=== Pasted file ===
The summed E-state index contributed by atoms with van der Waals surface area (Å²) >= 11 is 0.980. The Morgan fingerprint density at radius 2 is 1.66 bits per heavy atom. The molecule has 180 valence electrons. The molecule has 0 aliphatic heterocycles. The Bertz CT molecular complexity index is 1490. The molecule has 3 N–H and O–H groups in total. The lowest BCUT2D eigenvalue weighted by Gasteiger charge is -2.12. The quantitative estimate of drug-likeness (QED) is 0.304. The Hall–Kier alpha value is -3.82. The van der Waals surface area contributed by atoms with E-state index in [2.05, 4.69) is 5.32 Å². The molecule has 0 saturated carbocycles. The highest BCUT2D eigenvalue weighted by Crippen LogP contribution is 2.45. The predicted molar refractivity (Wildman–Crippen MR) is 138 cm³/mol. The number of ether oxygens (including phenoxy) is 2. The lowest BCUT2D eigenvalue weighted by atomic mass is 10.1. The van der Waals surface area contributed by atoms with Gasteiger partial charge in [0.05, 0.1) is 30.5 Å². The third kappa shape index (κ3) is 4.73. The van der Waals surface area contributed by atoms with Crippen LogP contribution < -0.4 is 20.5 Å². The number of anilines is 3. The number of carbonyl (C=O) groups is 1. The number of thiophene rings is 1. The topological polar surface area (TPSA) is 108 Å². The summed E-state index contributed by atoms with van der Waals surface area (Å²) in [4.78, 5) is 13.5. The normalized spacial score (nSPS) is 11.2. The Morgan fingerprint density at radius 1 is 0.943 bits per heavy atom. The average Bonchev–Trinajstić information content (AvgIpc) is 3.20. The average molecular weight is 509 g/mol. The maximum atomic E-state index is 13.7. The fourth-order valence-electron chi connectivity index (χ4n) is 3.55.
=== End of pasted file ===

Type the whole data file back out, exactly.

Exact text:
The summed E-state index contributed by atoms with van der Waals surface area (Å²) >= 11 is 0.980. The Morgan fingerprint density at radius 2 is 1.66 bits per heavy atom. The molecule has 180 valence electrons. The molecule has 0 aliphatic heterocycles. The Bertz CT molecular complexity index is 1490. The molecule has 3 N–H and O–H groups in total. The lowest BCUT2D eigenvalue weighted by Gasteiger charge is -2.12. The quantitative estimate of drug-likeness (QED) is 0.304. The Hall–Kier alpha value is -3.82. The van der Waals surface area contributed by atoms with E-state index in [2.05, 4.69) is 5.32 Å². The molecule has 0 saturated carbocycles. The highest BCUT2D eigenvalue weighted by Crippen LogP contribution is 2.45. The predicted molar refractivity (Wildman–Crippen MR) is 138 cm³/mol. The number of ether oxygens (including phenoxy) is 2. The lowest BCUT2D eigenvalue weighted by atomic mass is 10.1. The van der Waals surface area contributed by atoms with Gasteiger partial charge in [0.05, 0.1) is 30.5 Å². The third kappa shape index (κ3) is 4.73. The van der Waals surface area contributed by atoms with Crippen LogP contribution < -0.4 is 20.5 Å². The number of anilines is 3. The number of carbonyl (C=O) groups is 1. The number of thiophene rings is 1. The topological polar surface area (TPSA) is 108 Å². The summed E-state index contributed by atoms with van der Waals surface area (Å²) in [4.78, 5) is 13.5. The normalized spacial score (nSPS) is 11.2. The Morgan fingerprint density at radius 1 is 0.943 bits per heavy atom. The average Bonchev–Trinajstić information content (AvgIpc) is 3.20. The average molecular weight is 509 g/mol. The maximum atomic E-state index is 13.7. The fourth-order valence-electron chi connectivity index (χ4n) is 3.55.